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DOWNTOWN : Asian Legal Center Faces Possible Cuts

January 09, 1994|IRIS YOKOI

The Asian Pacific American Legal Center may have to lay off six of its eight full-time staff members and turn away some poor clients if its funding for free legal services is severely reduced.

The center at 1010 S. Flower St., the largest legal center in the nation for Asian and Pacific Americans, is one of 125 legal services statewide that receive funding from a lawyers' trust fund account for poverty law services.

The interest from the trust fund has been a major source of money for legal services for the poor since 1981; during the 1992-93 fiscal year, it provided $22.7 million to legal agencies statewide.

But because of the recession and lower interest rates, the funds have been reduced by almost $8 million in the current fiscal year and face an even larger cut in fiscal 1994, according to officials at the State Bar, which administers the fund.

In addition, Assemblyman Ray Haynes (R-Temecula) has proposed legislation to divert the trust fund money from legal services to help crime victims and keep county probation camps open. His bill is still in committee.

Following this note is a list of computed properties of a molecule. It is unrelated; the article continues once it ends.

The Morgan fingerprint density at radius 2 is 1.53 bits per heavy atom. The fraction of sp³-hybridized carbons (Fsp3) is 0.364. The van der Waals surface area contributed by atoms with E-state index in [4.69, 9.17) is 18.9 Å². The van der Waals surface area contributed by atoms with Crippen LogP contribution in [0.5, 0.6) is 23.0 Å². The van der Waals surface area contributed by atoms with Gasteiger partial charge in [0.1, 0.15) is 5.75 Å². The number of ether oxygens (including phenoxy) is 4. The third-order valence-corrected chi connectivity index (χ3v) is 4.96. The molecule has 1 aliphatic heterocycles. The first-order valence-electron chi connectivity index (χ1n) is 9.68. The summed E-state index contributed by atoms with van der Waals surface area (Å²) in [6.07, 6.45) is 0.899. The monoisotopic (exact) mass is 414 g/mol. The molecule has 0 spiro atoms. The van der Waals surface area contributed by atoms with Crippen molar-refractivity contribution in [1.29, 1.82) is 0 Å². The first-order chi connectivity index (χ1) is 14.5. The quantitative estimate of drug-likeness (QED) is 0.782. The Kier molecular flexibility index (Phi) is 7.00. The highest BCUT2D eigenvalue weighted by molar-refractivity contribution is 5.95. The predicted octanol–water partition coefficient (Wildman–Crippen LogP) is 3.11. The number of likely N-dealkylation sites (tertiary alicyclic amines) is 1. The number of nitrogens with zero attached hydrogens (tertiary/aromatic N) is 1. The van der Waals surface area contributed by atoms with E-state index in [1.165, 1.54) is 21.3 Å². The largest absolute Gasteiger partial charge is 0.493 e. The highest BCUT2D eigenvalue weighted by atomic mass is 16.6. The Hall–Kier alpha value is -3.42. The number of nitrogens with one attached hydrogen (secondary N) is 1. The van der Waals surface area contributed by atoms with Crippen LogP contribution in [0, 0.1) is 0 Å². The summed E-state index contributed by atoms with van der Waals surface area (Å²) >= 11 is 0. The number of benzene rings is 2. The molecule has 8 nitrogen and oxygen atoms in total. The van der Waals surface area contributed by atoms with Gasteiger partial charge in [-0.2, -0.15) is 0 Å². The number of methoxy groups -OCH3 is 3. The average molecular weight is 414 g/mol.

Opponents of Haynes' proposal argue that, although crime victims and probation camps are worthwhile causes, legislators should not reduce free legal services, which help abused children, defrauded senior citizens and other victims.

The Asian Pacific American Legal Center, which has received $150,000 to $250,000 annually from the trust fund over the past five years, may lose as much as 75% in fiscal 1994. The center, which serves clients in five Asian languages and in Spanish, already had to deal with a 33% reduction this fiscal year.

Since slashing the trust fund will also affect larger organizations, such as the Legal Aid Foundation of Los Angeles, the center stands to see a further drop in funds because it often receives money from such organizations for various programs.

"We're particularly hurt because we get very little government funding . . . less than 10% of our funding is government-based," said Stewart Kwoh, the center's executive director.

What is ironic, Kwoh said, is that while the recession is forcing cuts in the fund, the economic downturn also increases the number of people in need of free legal services. Kwoh's center, which just celebrated its 10th anniversary, has seen a steady increase in clients over the past decade and last year served 14,000 people.

In the worst-case scenario, the center may have to lay off most of its full-time staff and depend on part-time and volunteer attorneys, which could drastically limit its service to poor clients, Kwoh said.

Center staff said they expect to find out in the spring how much they will receive in fiscal 1994.

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